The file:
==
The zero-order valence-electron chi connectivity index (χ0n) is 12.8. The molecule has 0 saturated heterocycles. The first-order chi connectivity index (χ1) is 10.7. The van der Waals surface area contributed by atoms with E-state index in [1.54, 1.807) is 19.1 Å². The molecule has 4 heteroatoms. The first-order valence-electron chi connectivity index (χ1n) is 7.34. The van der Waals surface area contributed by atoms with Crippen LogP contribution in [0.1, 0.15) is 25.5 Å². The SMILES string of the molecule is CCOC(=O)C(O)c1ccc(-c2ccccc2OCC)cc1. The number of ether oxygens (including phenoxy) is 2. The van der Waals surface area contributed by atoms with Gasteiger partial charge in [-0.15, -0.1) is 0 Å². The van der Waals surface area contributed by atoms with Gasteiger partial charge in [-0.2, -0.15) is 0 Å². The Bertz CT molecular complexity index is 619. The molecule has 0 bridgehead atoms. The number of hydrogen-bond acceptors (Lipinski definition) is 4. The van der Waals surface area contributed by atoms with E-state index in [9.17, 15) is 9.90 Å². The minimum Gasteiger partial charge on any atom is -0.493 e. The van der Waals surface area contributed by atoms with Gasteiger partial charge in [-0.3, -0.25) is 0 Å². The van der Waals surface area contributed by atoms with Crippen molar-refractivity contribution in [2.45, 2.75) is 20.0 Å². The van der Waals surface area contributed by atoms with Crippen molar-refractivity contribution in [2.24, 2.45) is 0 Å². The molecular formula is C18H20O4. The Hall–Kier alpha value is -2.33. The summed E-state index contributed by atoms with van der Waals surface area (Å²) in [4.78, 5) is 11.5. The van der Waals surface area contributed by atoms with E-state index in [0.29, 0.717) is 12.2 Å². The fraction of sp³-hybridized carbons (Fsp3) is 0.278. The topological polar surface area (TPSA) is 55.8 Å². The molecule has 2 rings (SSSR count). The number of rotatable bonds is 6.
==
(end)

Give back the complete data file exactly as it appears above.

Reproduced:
The zero-order valence-electron chi connectivity index (χ0n) is 12.8. The molecule has 0 saturated heterocycles. The first-order chi connectivity index (χ1) is 10.7. The van der Waals surface area contributed by atoms with E-state index in [1.54, 1.807) is 19.1 Å². The molecule has 4 heteroatoms. The first-order valence-electron chi connectivity index (χ1n) is 7.34. The van der Waals surface area contributed by atoms with Crippen LogP contribution in [0.1, 0.15) is 25.5 Å². The SMILES string of the molecule is CCOC(=O)C(O)c1ccc(-c2ccccc2OCC)cc1. The number of ether oxygens (including phenoxy) is 2. The van der Waals surface area contributed by atoms with Gasteiger partial charge in [-0.15, -0.1) is 0 Å². The van der Waals surface area contributed by atoms with Gasteiger partial charge in [-0.2, -0.15) is 0 Å². The Bertz CT molecular complexity index is 619. The molecule has 0 bridgehead atoms. The number of hydrogen-bond acceptors (Lipinski definition) is 4. The van der Waals surface area contributed by atoms with E-state index in [9.17, 15) is 9.90 Å². The minimum Gasteiger partial charge on any atom is -0.493 e. The van der Waals surface area contributed by atoms with Gasteiger partial charge in [-0.3, -0.25) is 0 Å². The van der Waals surface area contributed by atoms with Crippen molar-refractivity contribution in [2.45, 2.75) is 20.0 Å². The van der Waals surface area contributed by atoms with Crippen molar-refractivity contribution in [2.24, 2.45) is 0 Å². The molecular formula is C18H20O4. The Hall–Kier alpha value is -2.33. The summed E-state index contributed by atoms with van der Waals surface area (Å²) in [4.78, 5) is 11.5. The van der Waals surface area contributed by atoms with E-state index in [0.29, 0.717) is 12.2 Å². The fraction of sp³-hybridized carbons (Fsp3) is 0.278. The topological polar surface area (TPSA) is 55.8 Å². The molecule has 2 rings (SSSR count). The number of rotatable bonds is 6.